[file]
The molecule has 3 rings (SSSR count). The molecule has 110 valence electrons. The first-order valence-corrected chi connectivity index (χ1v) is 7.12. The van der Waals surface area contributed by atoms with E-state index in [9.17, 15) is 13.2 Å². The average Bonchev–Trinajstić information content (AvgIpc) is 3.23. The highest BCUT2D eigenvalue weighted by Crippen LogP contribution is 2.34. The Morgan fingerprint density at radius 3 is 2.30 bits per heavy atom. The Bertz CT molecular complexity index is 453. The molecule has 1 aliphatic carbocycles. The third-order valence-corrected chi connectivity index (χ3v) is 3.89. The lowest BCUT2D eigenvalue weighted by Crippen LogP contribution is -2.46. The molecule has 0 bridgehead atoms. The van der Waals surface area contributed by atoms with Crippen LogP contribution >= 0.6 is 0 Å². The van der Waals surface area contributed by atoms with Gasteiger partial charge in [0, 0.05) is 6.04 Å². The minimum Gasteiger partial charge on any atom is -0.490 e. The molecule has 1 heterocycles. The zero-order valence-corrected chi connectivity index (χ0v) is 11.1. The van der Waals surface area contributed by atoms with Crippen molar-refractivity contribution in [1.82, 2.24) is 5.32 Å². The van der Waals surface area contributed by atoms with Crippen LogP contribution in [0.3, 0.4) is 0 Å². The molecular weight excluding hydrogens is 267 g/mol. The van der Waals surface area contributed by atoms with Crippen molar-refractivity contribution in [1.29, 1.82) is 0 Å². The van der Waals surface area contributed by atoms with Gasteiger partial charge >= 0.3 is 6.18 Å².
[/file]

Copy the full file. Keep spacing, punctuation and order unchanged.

The molecule has 3 rings (SSSR count). The molecule has 110 valence electrons. The first-order valence-corrected chi connectivity index (χ1v) is 7.12. The van der Waals surface area contributed by atoms with E-state index in [9.17, 15) is 13.2 Å². The average Bonchev–Trinajstić information content (AvgIpc) is 3.23. The highest BCUT2D eigenvalue weighted by Crippen LogP contribution is 2.34. The Morgan fingerprint density at radius 3 is 2.30 bits per heavy atom. The Bertz CT molecular complexity index is 453. The molecule has 1 aliphatic carbocycles. The third-order valence-corrected chi connectivity index (χ3v) is 3.89. The lowest BCUT2D eigenvalue weighted by Crippen LogP contribution is -2.46. The molecule has 0 bridgehead atoms. The van der Waals surface area contributed by atoms with Crippen LogP contribution >= 0.6 is 0 Å². The van der Waals surface area contributed by atoms with Gasteiger partial charge in [0, 0.05) is 6.04 Å². The minimum Gasteiger partial charge on any atom is -0.490 e. The molecule has 1 heterocycles. The zero-order valence-corrected chi connectivity index (χ0v) is 11.1. The van der Waals surface area contributed by atoms with Crippen molar-refractivity contribution in [1.82, 2.24) is 5.32 Å². The van der Waals surface area contributed by atoms with Crippen LogP contribution in [0.3, 0.4) is 0 Å². The molecular weight excluding hydrogens is 267 g/mol. The van der Waals surface area contributed by atoms with Crippen molar-refractivity contribution in [1.29, 1.82) is 0 Å². The van der Waals surface area contributed by atoms with Gasteiger partial charge >= 0.3 is 6.18 Å².